By Sean Yoes, AFRO Baltimore Editor,

When I think of Ben Carson, Donald Trump’s dupe who runs the U.S. Department of Housing and Urban Development (HUD), I think of one of the many incendiary and hilarious lines from Chris Rock’s 1996 HBO special, “Bring the Pain.”

“I love Black people, but I hate ni—s!” Rock laments throughout his rant about what he perceives is the difference between the two.

Black people can debate the merits of Rock’s characterization of some members of our community (some liken Rock’s observation to Bill Cosby’s “pull your pants up” national screed, which got the now jailed comedian into hot water several years ago). But, ironically back in 1996, Carson more than likely would have quietly agreed with Rock’s volatile assessment.

However, the truth is in 2019, Carson in the minds of many Black people has become that which he may have despised, a prototype in many ways of Rock’s 1990’s ire.

Sean Yoes (Courtesy Photo)

On May 21, Carson’s coy cooning was on full display during a hearing before the House Financial Services Committee led by the venerable Los Angeles Rep. Maxine Waters. Carson was defending a 16.4 percent cut to HUD’s budget, an agency that disproportionately serves Black, Brown and lower income people (last year HUD proposed rent increases of up to 150 percent on subsidized housing) . But, the former presidential candidate, who Trump likened to a pedophile on the campaign trail in 2016 (before making him his HUD lackey), ran into a couple of buzzsaws during the hearing.

Specifically, Carson was disemboweled by Waters’ fellow California legislator Rep. Katie Porter in an exchange about rudimentary housing terminology and policies.

Porter: “Do you know what an REO is?”

Carson: “An Oreo?”

Porter: “No, no, an R-E-O.”

Carson: “Real estate….”

Porter: “What’s the E stand for?”

Carson: “E organization?”

Porter: “Owned, real estate owned. That’s what happens when a property goes to foreclosure. We call it an REO…”

Predictably, Carson tried to flip the script shadowing the all too familiar antics of his obtuse boss Trump. He glibly with more than a hint of sexist attitude suggested he would connect Porter with “people who do that” (deal with foreclosed properties), to which Porter shot back “that was my day job before I came to Congress.”

Again, mimicking Trump, Carson later doubled down on his ignorance via Twitter, when he posed with a bag of Oreo cookies and wrote, “OH REO! Thanks, @RepKatiePorter. Enjoying a few post hearing snacks. Sending some your way!”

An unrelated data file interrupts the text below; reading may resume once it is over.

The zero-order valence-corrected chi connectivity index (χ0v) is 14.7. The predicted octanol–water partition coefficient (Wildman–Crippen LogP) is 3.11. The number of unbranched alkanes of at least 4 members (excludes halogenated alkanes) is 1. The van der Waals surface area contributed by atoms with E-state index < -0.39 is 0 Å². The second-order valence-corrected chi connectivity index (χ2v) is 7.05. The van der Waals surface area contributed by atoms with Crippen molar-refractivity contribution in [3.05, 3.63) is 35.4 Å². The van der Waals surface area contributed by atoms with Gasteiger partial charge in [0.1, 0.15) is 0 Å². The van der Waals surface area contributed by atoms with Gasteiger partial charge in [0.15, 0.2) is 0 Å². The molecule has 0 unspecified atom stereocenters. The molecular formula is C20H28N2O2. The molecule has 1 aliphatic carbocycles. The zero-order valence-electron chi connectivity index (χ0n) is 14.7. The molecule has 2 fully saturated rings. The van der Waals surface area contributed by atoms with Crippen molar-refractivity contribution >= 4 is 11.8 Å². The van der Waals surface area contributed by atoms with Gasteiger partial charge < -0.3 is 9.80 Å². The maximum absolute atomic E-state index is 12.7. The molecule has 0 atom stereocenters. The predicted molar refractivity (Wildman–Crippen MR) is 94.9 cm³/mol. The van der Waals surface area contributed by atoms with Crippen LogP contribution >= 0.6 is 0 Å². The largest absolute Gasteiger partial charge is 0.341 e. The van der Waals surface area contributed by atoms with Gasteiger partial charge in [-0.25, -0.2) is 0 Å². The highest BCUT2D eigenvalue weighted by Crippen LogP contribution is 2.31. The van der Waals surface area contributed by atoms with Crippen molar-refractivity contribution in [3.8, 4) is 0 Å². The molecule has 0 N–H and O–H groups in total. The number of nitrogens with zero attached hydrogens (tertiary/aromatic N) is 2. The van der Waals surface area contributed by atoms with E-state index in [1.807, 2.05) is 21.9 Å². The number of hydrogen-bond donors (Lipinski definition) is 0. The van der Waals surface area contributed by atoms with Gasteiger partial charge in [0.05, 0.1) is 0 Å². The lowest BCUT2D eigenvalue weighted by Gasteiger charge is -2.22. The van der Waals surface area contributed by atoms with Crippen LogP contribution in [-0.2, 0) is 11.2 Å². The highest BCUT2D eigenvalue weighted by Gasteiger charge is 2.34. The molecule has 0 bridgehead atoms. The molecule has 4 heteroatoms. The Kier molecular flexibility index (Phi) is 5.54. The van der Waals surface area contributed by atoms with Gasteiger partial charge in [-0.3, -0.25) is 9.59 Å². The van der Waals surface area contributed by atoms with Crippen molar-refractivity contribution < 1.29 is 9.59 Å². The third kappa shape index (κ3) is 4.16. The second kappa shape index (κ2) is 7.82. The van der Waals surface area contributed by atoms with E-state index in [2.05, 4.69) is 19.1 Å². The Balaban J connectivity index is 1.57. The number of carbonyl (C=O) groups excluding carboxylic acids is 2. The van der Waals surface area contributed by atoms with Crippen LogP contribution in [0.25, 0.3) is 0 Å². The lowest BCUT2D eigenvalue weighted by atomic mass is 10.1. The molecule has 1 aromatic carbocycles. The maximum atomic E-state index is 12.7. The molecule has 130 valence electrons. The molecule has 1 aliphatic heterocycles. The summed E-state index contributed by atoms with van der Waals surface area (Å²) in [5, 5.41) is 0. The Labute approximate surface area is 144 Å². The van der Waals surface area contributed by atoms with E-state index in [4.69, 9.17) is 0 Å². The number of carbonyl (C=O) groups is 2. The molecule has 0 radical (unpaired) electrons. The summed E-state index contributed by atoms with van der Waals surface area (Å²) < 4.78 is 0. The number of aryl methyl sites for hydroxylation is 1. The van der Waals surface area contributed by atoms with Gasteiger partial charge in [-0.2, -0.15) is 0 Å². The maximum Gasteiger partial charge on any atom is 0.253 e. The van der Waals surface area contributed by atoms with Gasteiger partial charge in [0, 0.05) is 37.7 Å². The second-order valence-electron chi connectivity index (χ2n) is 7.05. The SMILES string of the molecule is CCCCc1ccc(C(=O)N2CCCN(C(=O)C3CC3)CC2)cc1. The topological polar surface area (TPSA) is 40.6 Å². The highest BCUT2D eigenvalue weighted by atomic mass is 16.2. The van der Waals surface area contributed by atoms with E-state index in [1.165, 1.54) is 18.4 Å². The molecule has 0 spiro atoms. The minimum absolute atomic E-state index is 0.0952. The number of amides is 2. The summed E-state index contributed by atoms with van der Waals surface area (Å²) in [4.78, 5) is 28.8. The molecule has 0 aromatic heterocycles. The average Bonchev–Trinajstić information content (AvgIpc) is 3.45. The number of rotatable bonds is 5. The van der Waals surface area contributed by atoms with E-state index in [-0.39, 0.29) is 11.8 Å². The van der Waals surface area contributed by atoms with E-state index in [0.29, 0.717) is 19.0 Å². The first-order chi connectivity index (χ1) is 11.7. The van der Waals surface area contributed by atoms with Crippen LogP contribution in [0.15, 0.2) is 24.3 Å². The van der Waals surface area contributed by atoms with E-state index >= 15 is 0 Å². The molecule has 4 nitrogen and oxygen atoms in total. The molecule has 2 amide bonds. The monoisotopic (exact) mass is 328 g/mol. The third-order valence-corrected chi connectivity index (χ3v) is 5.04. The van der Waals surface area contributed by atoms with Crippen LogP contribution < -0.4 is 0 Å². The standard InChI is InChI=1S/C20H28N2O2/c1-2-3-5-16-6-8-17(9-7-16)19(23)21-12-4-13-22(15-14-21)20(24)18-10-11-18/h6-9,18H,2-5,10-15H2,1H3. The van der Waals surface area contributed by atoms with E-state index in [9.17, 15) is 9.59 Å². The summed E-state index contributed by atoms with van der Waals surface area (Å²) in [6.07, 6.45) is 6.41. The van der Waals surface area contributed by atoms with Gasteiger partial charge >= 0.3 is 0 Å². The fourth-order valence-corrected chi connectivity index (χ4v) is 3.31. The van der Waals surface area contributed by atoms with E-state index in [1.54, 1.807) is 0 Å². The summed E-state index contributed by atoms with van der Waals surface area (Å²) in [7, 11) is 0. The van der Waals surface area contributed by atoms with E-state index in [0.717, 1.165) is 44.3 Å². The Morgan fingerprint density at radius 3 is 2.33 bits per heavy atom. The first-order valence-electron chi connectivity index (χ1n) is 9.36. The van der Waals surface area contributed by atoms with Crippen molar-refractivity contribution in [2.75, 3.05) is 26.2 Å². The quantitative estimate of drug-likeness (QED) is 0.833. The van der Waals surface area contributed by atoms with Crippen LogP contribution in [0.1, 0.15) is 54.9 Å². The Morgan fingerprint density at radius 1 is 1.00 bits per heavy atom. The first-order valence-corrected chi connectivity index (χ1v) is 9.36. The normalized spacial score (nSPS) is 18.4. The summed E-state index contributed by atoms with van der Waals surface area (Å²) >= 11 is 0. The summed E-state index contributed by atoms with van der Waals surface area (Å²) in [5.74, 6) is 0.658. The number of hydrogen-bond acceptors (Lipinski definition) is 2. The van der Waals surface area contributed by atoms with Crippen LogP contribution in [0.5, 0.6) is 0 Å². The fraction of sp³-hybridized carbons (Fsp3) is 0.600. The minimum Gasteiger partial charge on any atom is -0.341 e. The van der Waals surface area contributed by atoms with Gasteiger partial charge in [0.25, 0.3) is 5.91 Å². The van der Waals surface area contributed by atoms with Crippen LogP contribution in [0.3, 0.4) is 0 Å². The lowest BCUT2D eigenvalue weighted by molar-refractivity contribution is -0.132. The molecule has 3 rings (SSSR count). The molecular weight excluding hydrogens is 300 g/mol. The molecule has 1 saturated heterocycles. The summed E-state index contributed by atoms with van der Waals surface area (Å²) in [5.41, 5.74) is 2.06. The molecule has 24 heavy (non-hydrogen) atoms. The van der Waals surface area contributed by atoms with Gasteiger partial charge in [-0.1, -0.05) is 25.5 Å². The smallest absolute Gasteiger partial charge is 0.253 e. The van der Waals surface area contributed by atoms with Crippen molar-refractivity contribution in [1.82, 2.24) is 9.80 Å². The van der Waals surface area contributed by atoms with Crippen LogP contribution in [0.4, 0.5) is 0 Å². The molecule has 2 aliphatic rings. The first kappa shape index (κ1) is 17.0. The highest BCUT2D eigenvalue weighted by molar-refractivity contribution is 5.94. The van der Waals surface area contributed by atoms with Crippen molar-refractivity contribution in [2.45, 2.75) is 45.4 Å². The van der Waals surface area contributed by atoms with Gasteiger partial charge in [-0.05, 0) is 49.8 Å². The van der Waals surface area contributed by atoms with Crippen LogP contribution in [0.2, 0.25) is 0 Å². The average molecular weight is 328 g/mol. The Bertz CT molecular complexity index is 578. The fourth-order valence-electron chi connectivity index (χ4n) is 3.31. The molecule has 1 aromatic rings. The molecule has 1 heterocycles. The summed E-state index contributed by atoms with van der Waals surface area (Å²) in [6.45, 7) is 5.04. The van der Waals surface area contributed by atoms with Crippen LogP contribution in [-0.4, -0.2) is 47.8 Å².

Ain’t that something, an Oreo holding a damn bag of Oreos.

It’s still hard to comprehend how a man who was a brilliant, pioneering neurosurgeon and, to use an archaic term, “a credit to his race” has devolved into an ashy MAGA buffoon.

During the same hearing on May 21, Rep. Ayanna Pressley of Massachusetts, another star of the historic 2018 Freshman class of House Democrats, further obliterated Carson during a blistering introduction, which led to a withering exchange. “Let me be clear housing is a fundamental human right and the displacement of families should be regarded as the public health crisis that it is,” Pressley said. “Mr. Secretary your pioneering work in pediatric neurology is historic and is something to be commended. So, it pains me that your gifted hands and mind are doing the bidding and carrying the water of what I believe to be one of the most morally bankrupt presidents in our nation’s history.” Then Pressley asked Carson a series of yes or no questions, which the dithering politician wanted no parts of.

Pressley: “Yes or no, is stable and safe housing a social determinant of health?”

Carson: “Sounds like you have not been here and heard most of my testimony.”

Pressley: “Please just answer the question, reclaiming my time. Yes or no, is stable and safe housing a social determinant of health?”

Then the dialogue spiraled into an exchange where roles were reversed, and Pressley became the surgeon and Carson squirmed under her verbal dissection, mumbling incoherently. As Pressley pressed on, Carson blurted out, “reclaiming my time.” To which Pressley responded, “you don’t get to do that.”

Listening to the inane, mealy mouthed Carson attempt to shuffle his way through those hearings on May 21 would have been hilarious, if people’s lives weren’t literally on the line because of the immoral policies being implemented by a department he has no business being in charge of.

Sean Yoes is the AFRO’s Baltimore editor and the author of Baltimore After Freddie Gray: Real Stories From One of America’s Great Imperiled Cities.


Sean Yoes

AFRO Baltimore Editor